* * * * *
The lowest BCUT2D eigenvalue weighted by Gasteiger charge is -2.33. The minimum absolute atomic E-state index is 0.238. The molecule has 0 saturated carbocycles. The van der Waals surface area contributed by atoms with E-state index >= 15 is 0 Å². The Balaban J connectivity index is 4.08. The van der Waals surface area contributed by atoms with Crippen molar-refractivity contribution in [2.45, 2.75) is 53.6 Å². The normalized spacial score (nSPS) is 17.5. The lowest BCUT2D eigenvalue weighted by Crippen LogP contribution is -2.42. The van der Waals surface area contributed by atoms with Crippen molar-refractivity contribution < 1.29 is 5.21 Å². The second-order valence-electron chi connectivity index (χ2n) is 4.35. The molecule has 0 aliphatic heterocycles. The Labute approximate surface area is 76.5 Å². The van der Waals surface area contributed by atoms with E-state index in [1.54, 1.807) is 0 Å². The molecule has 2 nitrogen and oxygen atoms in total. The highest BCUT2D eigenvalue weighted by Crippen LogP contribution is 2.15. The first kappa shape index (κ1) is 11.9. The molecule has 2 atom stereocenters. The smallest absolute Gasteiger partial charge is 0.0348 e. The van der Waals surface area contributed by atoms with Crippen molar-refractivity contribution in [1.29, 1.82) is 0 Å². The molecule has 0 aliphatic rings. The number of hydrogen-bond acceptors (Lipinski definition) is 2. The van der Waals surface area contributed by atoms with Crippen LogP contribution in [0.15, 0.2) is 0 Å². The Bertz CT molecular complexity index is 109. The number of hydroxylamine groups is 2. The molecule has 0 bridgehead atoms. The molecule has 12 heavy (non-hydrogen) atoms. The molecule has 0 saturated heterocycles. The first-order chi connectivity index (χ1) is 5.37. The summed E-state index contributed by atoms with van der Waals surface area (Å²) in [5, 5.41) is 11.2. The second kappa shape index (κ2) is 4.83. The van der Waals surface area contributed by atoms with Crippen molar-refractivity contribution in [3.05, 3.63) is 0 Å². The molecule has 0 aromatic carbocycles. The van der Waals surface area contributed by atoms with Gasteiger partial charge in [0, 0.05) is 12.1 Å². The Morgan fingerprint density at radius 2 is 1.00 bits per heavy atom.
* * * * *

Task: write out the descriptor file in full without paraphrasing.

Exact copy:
The lowest BCUT2D eigenvalue weighted by Gasteiger charge is -2.33. The minimum absolute atomic E-state index is 0.238. The molecule has 0 saturated carbocycles. The van der Waals surface area contributed by atoms with E-state index >= 15 is 0 Å². The Balaban J connectivity index is 4.08. The van der Waals surface area contributed by atoms with Crippen molar-refractivity contribution in [2.45, 2.75) is 53.6 Å². The normalized spacial score (nSPS) is 17.5. The lowest BCUT2D eigenvalue weighted by Crippen LogP contribution is -2.42. The van der Waals surface area contributed by atoms with Crippen molar-refractivity contribution < 1.29 is 5.21 Å². The second-order valence-electron chi connectivity index (χ2n) is 4.35. The molecule has 0 aliphatic heterocycles. The Labute approximate surface area is 76.5 Å². The van der Waals surface area contributed by atoms with E-state index in [1.54, 1.807) is 0 Å². The molecule has 2 nitrogen and oxygen atoms in total. The highest BCUT2D eigenvalue weighted by Crippen LogP contribution is 2.15. The first kappa shape index (κ1) is 11.9. The molecule has 2 atom stereocenters. The smallest absolute Gasteiger partial charge is 0.0348 e. The van der Waals surface area contributed by atoms with Crippen molar-refractivity contribution in [1.29, 1.82) is 0 Å². The molecule has 0 aliphatic rings. The number of hydrogen-bond acceptors (Lipinski definition) is 2. The van der Waals surface area contributed by atoms with Crippen LogP contribution in [0.15, 0.2) is 0 Å². The Bertz CT molecular complexity index is 109. The number of hydroxylamine groups is 2. The molecule has 0 bridgehead atoms. The molecule has 12 heavy (non-hydrogen) atoms. The molecule has 0 saturated heterocycles. The first-order chi connectivity index (χ1) is 5.37. The summed E-state index contributed by atoms with van der Waals surface area (Å²) in [5, 5.41) is 11.2. The second kappa shape index (κ2) is 4.83. The van der Waals surface area contributed by atoms with Crippen molar-refractivity contribution in [3.05, 3.63) is 0 Å². The molecule has 0 aromatic carbocycles. The van der Waals surface area contributed by atoms with Gasteiger partial charge in [0, 0.05) is 12.1 Å². The Morgan fingerprint density at radius 2 is 1.00 bits per heavy atom.